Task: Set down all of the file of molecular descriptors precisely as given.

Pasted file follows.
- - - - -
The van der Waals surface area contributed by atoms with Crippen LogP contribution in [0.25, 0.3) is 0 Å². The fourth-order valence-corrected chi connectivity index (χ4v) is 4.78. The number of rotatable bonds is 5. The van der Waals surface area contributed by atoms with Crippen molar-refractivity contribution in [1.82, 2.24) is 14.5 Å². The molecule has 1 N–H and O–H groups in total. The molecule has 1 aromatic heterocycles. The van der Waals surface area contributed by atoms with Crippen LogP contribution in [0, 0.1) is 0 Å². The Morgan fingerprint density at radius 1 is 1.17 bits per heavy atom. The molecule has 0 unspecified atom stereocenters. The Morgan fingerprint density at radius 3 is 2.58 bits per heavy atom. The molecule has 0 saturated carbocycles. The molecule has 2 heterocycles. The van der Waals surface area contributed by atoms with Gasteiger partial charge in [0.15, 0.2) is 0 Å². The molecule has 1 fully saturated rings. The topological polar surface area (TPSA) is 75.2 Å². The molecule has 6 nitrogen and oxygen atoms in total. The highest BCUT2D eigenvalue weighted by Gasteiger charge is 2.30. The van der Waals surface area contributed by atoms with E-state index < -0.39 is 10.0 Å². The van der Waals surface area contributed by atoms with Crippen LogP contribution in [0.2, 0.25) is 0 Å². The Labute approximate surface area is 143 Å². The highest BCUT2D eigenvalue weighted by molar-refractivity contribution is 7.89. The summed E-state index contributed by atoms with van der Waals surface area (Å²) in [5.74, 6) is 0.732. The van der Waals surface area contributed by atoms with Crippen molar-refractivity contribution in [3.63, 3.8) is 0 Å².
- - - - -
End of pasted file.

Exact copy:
The van der Waals surface area contributed by atoms with Crippen LogP contribution in [0.25, 0.3) is 0 Å². The fourth-order valence-corrected chi connectivity index (χ4v) is 4.78. The number of rotatable bonds is 5. The van der Waals surface area contributed by atoms with Crippen molar-refractivity contribution in [1.82, 2.24) is 14.5 Å². The molecule has 1 N–H and O–H groups in total. The molecule has 1 aromatic heterocycles. The van der Waals surface area contributed by atoms with Crippen LogP contribution in [0, 0.1) is 0 Å². The Morgan fingerprint density at radius 1 is 1.17 bits per heavy atom. The molecule has 0 unspecified atom stereocenters. The Morgan fingerprint density at radius 3 is 2.58 bits per heavy atom. The molecule has 0 saturated carbocycles. The molecule has 2 heterocycles. The van der Waals surface area contributed by atoms with Gasteiger partial charge in [0.15, 0.2) is 0 Å². The molecule has 1 fully saturated rings. The topological polar surface area (TPSA) is 75.2 Å². The molecule has 6 nitrogen and oxygen atoms in total. The highest BCUT2D eigenvalue weighted by Gasteiger charge is 2.30. The van der Waals surface area contributed by atoms with E-state index < -0.39 is 10.0 Å². The van der Waals surface area contributed by atoms with Crippen LogP contribution in [0.2, 0.25) is 0 Å². The Labute approximate surface area is 143 Å². The highest BCUT2D eigenvalue weighted by molar-refractivity contribution is 7.89. The summed E-state index contributed by atoms with van der Waals surface area (Å²) in [5.74, 6) is 0.732. The van der Waals surface area contributed by atoms with Crippen molar-refractivity contribution in [3.63, 3.8) is 0 Å².